Asian Americans: Growth and Diversity

Where Most Asian Pacific
Islanders Live
Americans and
Intergroup Relations Continuum
Government Policies toward the Chinese,
The Chinese came to the U.S. during the 1850s
California gold rush.
They encountered racial hostility despite the
overwhelming need for manual labor in the mid-19th
century; were often expelled from mining camps, barred
from schools and from obtaining citizenship, denied the
right to testify in court, and murdered.
After the Civil War, anti-Chinese tensions increased,
culminating in the Chinese Exclusion Act of 1882.
 The Chinese Exclusion Act (1882) marked the first
time the government enacted a human embargo on a
particular race of laborers.
 Expelled from various trades and occupations as well
as from many residential areas, Chinese immigrants
had no choice but to congregate in Chinatowns.
Government Policies (continued)
Stages in the development of Chinatowns
 Involuntary choice in response to societal
prejudice & discrimination
 Defensive insulation as a protection to against
racist hostility
 Voluntary segregation as group consciousness
 Gradual assimilation, a process markedly slowed
by voluntary segregation and social isolation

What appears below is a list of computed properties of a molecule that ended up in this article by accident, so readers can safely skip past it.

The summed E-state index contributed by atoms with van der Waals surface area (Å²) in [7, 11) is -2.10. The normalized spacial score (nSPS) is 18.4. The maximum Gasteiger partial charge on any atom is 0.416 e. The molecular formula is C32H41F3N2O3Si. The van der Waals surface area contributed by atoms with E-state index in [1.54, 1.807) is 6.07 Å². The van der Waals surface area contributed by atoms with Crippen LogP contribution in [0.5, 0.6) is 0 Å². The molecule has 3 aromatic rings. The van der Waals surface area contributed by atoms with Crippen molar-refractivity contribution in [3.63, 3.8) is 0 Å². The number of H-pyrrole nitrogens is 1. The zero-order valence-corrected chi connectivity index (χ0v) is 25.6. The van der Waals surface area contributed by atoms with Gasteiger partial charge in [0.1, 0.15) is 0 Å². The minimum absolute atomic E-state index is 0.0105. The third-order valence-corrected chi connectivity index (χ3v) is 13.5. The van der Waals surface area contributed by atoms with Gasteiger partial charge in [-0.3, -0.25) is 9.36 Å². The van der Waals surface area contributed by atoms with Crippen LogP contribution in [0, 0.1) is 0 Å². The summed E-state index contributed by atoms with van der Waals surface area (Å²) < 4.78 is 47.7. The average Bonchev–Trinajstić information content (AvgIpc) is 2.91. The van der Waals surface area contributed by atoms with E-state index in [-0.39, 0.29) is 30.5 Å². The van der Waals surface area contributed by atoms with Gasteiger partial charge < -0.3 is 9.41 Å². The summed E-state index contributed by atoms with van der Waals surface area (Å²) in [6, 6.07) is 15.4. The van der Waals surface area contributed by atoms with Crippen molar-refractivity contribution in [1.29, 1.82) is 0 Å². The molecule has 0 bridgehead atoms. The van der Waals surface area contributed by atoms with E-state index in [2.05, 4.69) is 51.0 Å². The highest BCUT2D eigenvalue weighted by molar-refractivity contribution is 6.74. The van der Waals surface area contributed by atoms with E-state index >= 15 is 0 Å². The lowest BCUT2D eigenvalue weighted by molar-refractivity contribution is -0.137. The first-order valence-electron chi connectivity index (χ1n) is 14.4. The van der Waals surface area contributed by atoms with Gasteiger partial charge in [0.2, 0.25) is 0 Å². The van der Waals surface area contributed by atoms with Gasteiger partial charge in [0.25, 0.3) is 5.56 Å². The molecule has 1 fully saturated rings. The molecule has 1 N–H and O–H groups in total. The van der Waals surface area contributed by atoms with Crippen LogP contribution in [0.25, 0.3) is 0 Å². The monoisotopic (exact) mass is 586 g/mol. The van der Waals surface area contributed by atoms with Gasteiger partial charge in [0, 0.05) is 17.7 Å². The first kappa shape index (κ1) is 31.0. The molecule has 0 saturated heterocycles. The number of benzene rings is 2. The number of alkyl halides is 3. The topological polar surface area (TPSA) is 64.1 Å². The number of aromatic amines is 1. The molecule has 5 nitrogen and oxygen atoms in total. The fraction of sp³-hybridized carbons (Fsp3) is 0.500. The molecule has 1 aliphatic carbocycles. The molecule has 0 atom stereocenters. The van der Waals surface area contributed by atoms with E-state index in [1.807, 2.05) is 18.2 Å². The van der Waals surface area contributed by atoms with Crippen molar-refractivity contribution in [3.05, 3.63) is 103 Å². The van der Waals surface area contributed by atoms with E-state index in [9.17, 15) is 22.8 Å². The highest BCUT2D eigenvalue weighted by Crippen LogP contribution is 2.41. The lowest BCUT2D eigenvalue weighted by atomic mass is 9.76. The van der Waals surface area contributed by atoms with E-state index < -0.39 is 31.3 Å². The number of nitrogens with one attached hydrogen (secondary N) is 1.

Congress ended the ban on immigration from China
in 1943.
Government Policies (continued)
Most Chinese who came in the 19th century were
farmers, artisans, craftsmen, political exiles, and
refugees. Many were sojourners.
 Visible because of their race, appearance, and
practices, the Chinese aroused both curiosity and
 A major social problem affecting most Asian
immigrants through the 1940s was the shortage in
the U.S. was the shortage of Asian women.
 After World War II a greater number of Asian
women migrated to the U.S.
 The Chinese built much of the western part of the
transcontinental railroad and cost the railroad
company 2/3 as whites to maintain.
Government Policies towards the Japanese
The Japanese arrived in 1868 and settled in the
western states where anti-Chinese sentiment was still
 Early immigrants entered manufacturing and service
occupations. Hostility from union members, resenting
Asians’ willingness to work for lower wages and under
poor conditions, produced inevitable clashes.
 Most Japanese entered agricultural work, first as
laborers and eventually as tenant farmers or small
landholders; other Japanese became contract
gardeners on the estates of whites.
 The Immigration Law of 1924 denied entry to
specifically barred the Japanese because it denied
entry to all aliens ineligible for citizenship.
Government Policies (continued)
By the late 19th century, labor supply exceeded
demand, and laborers, union organizers, and
demagogues mounted racist denunciation of
Chinese “competition.”
 1941 - Japan’s attack on Pearl Harbor; and the
subsequent war led to removal of 110,000
Japanese from their homes and placement in
“relocation centers.”
 Traditional Anti-Asian sentiment, opposition to
Japanese agricultural business, and “fear” of